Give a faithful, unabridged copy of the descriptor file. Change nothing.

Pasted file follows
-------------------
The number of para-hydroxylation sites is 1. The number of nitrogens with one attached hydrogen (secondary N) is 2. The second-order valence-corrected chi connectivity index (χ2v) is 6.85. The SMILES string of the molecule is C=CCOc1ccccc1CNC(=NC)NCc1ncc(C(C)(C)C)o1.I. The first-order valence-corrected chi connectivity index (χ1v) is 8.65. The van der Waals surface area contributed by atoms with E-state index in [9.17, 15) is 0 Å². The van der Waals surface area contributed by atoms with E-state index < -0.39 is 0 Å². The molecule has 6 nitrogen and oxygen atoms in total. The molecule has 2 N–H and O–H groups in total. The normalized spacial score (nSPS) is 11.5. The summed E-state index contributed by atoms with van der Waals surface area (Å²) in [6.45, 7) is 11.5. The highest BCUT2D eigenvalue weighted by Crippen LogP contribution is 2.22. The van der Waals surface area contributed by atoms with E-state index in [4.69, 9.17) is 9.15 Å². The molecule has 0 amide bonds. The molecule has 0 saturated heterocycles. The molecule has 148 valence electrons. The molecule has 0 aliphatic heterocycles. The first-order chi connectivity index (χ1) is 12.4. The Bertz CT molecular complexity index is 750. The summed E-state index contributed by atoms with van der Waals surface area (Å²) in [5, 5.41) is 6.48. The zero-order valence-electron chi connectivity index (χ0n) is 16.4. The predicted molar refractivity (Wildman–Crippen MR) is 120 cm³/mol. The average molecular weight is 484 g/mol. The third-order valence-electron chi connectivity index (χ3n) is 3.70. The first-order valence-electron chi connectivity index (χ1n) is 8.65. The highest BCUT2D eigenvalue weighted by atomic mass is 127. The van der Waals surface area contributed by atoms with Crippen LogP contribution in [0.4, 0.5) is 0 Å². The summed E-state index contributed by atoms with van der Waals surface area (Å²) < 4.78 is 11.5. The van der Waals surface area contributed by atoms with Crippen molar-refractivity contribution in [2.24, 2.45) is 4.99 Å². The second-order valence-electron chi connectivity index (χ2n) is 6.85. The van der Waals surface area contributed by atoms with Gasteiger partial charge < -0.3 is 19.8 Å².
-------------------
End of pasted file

The number of para-hydroxylation sites is 1. The number of nitrogens with one attached hydrogen (secondary N) is 2. The second-order valence-corrected chi connectivity index (χ2v) is 6.85. The SMILES string of the molecule is C=CCOc1ccccc1CNC(=NC)NCc1ncc(C(C)(C)C)o1.I. The first-order valence-corrected chi connectivity index (χ1v) is 8.65. The van der Waals surface area contributed by atoms with E-state index in [9.17, 15) is 0 Å². The van der Waals surface area contributed by atoms with E-state index < -0.39 is 0 Å². The molecule has 6 nitrogen and oxygen atoms in total. The molecule has 2 N–H and O–H groups in total. The normalized spacial score (nSPS) is 11.5. The summed E-state index contributed by atoms with van der Waals surface area (Å²) in [6.45, 7) is 11.5. The highest BCUT2D eigenvalue weighted by Crippen LogP contribution is 2.22. The van der Waals surface area contributed by atoms with E-state index in [4.69, 9.17) is 9.15 Å². The molecule has 0 amide bonds. The molecule has 0 saturated heterocycles. The molecule has 148 valence electrons. The molecule has 0 aliphatic heterocycles. The first-order chi connectivity index (χ1) is 12.4. The Bertz CT molecular complexity index is 750. The summed E-state index contributed by atoms with van der Waals surface area (Å²) in [5, 5.41) is 6.48. The zero-order valence-electron chi connectivity index (χ0n) is 16.4. The predicted molar refractivity (Wildman–Crippen MR) is 120 cm³/mol. The average molecular weight is 484 g/mol. The third-order valence-electron chi connectivity index (χ3n) is 3.70. The first-order valence-electron chi connectivity index (χ1n) is 8.65. The highest BCUT2D eigenvalue weighted by atomic mass is 127. The van der Waals surface area contributed by atoms with Crippen LogP contribution in [0.4, 0.5) is 0 Å². The summed E-state index contributed by atoms with van der Waals surface area (Å²) < 4.78 is 11.5. The van der Waals surface area contributed by atoms with Crippen molar-refractivity contribution in [2.24, 2.45) is 4.99 Å². The second-order valence-electron chi connectivity index (χ2n) is 6.85. The van der Waals surface area contributed by atoms with Gasteiger partial charge < -0.3 is 19.8 Å².